Introducing Hard Problems
We often get questions from potential candidates about the unique challenges we’re trying to solve at Valon. Up until now, we’ve generally answered them with high level actions like:
When a homeowner gets a mortgage today, lenders use existing underwriting criteria to evaluate that individual’s current ability to meet their payments. This benchmark is a way to measure and predict a borrower’s long term ability to maintain their end of the loan. The problem with this methodology, however, is that it’s overly simplistic. In practice, many lenders end up either overestimating, or underestimating, a borrower’s ability to responsibly manage their personal finances alongside paying their mortgage.
Keep in mind that there are federally required disclosures that explain the risks associated with taking out a loan. Unfortunately, these documents are a tricky mixture of legalese and numbers that may be confusing to the average American. Many borrowers do not have expert financial backgrounds and often just skim these disclosures.
Here is the problem: you can make enough money to afford a home, but without knowledge of how to budget and confidently navigate the mortgage sector, there is always the risk of financial hardship. Worse yet, many servicers do a poor job of helping borrowers out of these situations, as there’s little incentive to go above and beyond.
In addition to homeowners, other entities contribute to the complication of the mortgage industry. While lenders do get to choose who they loan money to, their decision is still shaped by the underwriting restrictions of the GSEs and the Federal Reserve. The government also adds to the conversation by having a fundamental desire to encourage economic growth and increased homeownership rates. So, while one can argue financial hardship is caused by poor lending standards and predatory practices, the root cause is much more complex. At the end of the day, the majority of homeowners are insufficiently prepared for the ups and downs of any normal economy.
How can we better understand this problem as it relates to Valon? Recently, our team came across a situation where a homeowner became delinquent on their mortgage.* At first glance, the borrower appeared to be in good shape. There was a substantial amount of equity in their home, and they had every intention of paying their mortgage on time. So how could they have missed a payment? As our team investigated deeper, we learned that the borrower was spending their excess income on payments for a new sports car their spouse had leased. Unfortunately, the spouse had passed away. As a result, the borrower no longer had enough income to pay for both the car and the home.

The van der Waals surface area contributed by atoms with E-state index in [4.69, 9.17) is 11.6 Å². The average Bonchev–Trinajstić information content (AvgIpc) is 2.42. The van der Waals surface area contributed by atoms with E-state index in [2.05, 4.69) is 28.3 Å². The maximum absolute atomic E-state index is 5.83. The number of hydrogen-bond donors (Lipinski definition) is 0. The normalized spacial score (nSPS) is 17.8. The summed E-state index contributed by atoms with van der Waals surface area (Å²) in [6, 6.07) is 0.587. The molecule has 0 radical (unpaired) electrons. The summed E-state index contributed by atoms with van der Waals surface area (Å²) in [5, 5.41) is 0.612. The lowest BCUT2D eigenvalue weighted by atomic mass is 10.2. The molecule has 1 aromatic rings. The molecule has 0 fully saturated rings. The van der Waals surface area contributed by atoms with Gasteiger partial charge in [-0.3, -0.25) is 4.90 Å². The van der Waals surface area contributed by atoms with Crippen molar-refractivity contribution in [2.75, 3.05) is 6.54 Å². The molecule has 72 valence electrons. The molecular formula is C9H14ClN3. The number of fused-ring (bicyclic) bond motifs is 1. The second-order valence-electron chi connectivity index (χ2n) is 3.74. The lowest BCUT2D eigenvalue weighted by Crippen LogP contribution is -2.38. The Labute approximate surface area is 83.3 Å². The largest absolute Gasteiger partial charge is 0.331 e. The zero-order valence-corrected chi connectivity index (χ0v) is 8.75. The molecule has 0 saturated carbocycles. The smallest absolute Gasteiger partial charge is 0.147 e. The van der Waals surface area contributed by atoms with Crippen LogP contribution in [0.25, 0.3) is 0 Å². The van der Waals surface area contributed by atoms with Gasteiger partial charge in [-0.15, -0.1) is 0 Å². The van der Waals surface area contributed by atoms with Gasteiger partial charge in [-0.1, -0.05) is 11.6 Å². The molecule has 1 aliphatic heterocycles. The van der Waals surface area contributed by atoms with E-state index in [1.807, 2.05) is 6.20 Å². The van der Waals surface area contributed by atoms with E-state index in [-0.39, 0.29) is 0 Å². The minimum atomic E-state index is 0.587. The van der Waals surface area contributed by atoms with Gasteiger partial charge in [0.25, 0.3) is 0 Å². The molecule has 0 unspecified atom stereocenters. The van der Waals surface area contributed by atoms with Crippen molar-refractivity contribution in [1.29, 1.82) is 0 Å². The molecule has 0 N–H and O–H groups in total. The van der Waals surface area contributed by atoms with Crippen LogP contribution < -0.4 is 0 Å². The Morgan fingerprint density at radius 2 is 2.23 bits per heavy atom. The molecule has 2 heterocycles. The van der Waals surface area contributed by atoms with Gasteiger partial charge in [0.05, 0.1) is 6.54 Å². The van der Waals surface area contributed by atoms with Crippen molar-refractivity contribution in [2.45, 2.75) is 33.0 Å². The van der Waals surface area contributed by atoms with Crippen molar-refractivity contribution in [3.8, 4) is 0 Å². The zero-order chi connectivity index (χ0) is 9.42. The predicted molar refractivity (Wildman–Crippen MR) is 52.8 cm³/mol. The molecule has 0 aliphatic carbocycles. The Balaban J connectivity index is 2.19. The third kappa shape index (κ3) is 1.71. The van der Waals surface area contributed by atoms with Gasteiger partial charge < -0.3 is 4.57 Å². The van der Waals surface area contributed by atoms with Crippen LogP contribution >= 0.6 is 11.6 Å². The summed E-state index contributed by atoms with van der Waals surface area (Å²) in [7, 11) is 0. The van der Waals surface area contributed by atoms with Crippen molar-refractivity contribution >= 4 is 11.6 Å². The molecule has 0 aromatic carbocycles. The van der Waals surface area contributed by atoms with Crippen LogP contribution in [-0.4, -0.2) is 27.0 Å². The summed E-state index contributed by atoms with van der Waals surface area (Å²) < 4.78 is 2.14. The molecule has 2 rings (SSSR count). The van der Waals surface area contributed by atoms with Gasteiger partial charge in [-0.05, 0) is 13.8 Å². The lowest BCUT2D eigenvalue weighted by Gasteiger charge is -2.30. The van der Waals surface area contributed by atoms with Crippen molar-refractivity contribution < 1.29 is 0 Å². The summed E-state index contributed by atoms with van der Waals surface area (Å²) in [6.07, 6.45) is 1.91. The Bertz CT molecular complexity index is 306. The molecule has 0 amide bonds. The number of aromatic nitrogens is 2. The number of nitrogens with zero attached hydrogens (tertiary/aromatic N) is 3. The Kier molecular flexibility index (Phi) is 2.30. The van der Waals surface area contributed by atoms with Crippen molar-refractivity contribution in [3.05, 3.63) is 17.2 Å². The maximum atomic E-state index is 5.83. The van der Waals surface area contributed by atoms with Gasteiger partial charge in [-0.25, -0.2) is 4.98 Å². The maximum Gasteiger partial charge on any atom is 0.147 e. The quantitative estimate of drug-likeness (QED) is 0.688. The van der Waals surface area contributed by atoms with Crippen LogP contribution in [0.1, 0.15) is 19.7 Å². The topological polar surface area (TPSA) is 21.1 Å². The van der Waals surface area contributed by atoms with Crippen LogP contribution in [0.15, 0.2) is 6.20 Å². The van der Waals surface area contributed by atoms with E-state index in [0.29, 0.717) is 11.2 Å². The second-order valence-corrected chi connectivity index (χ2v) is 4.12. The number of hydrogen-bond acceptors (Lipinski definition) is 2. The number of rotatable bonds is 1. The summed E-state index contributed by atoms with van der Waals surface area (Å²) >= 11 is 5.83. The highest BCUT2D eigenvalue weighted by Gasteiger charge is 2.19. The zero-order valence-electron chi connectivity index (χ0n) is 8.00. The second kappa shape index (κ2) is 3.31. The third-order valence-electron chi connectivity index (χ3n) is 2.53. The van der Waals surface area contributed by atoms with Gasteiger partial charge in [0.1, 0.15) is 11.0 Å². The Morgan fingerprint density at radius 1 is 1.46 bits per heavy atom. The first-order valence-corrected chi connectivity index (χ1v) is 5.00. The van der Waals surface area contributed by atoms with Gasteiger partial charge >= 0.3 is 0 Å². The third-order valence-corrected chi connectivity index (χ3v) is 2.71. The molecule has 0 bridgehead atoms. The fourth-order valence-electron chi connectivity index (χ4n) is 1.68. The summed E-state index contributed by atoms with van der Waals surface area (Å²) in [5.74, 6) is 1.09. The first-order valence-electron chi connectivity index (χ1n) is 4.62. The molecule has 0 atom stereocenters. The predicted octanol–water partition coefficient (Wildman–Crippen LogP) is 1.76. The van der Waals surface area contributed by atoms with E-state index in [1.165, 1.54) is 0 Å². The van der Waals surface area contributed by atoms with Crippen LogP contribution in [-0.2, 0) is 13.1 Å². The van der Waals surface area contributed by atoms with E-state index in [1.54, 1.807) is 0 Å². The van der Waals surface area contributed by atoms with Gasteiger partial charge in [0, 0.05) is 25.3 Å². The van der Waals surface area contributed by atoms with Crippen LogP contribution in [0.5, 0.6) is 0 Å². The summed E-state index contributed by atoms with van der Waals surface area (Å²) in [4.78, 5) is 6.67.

It’s important to remember that personal finances are never handled solely on the basis of logic. People are human. Saving, spending, and swift decision-making cannot always account for life’s uncertainties. What if someone loses their job? What if they experience a sudden loss? What if their poor spending habits are only byproducts of a larger problem? Life is full of what ifs, which is why personal finance is just that: a personal experience.
Based on industry best practices, there are two things we could have done in this situation:
Both options are perfectly acceptable under the law. In fact, there is very little a servicer is required to do. Providing a link to a website that can help with financial assistance, without any explanation, is often part of the standard response. But, in the spirit of championing homeowners, we want to create patterns of service that cater to a homeowner’s specific situation.
This is not to say that we can change the industry overnight. Unsurprisingly, option one (“Follow the rules of servicing…”) is what we are usually prepared to do, given it is the minimal requirement by law and regulation. Option two (“Spend time educating…”), can also be risky given that most lenders enforce foreclosure timelines on servicers once a borrower is unable to pay. If a borrower doesn’t fulfill the requirements in time, they can face negative consequences. As a result, most servicers (including us):
These approaches often lead to subpar outcomes for homeowners. For the most part, there is an increased likelihood that they don’t accept the right type of loss mitigation plan and are instead forced to give up their home. Naturally, this leaves a lot to be desired. But, as a company that actively works to improve the mortgage sector, we plan on fulfilling these desires as a long term goal. So where do we start?
We’re lucky to have experienced team members who care deeply about the work they do. In the case of this specific homeowner, our team spent a significant amount of time with them discussing assistance plans that would impact their finances. We also outlined adjustments they’d have to make in their life to successfully manage their mortgage. It seems small, but acting as a financial advisor and giving thoughtful insight into what exact programs will provide the most aid will go far. Overall, we need to build a systemic and sustainable way to help people. If we can develop that approach, then we can meet our homeowners at the intersection of their personal finances and their mortgage payments.
This is what our team discusses internally when we think about the problems we need to solve and the impact we should make. There is a common misconception that most people who get mortgages are wealthy. Yet, each year there are hundreds of thousands of families in varying tax brackets who experience bankruptcy and foreclosure. Despite the uncertainty, hardship is perhaps the greatest opportunity for us to establish long term trust and create better outcomes for homeowners. The truth is, anyone can fall into tough times. But what matters more is that anyone can get out of them.
*The details of the story have been changed to protect the privacy of the homeowner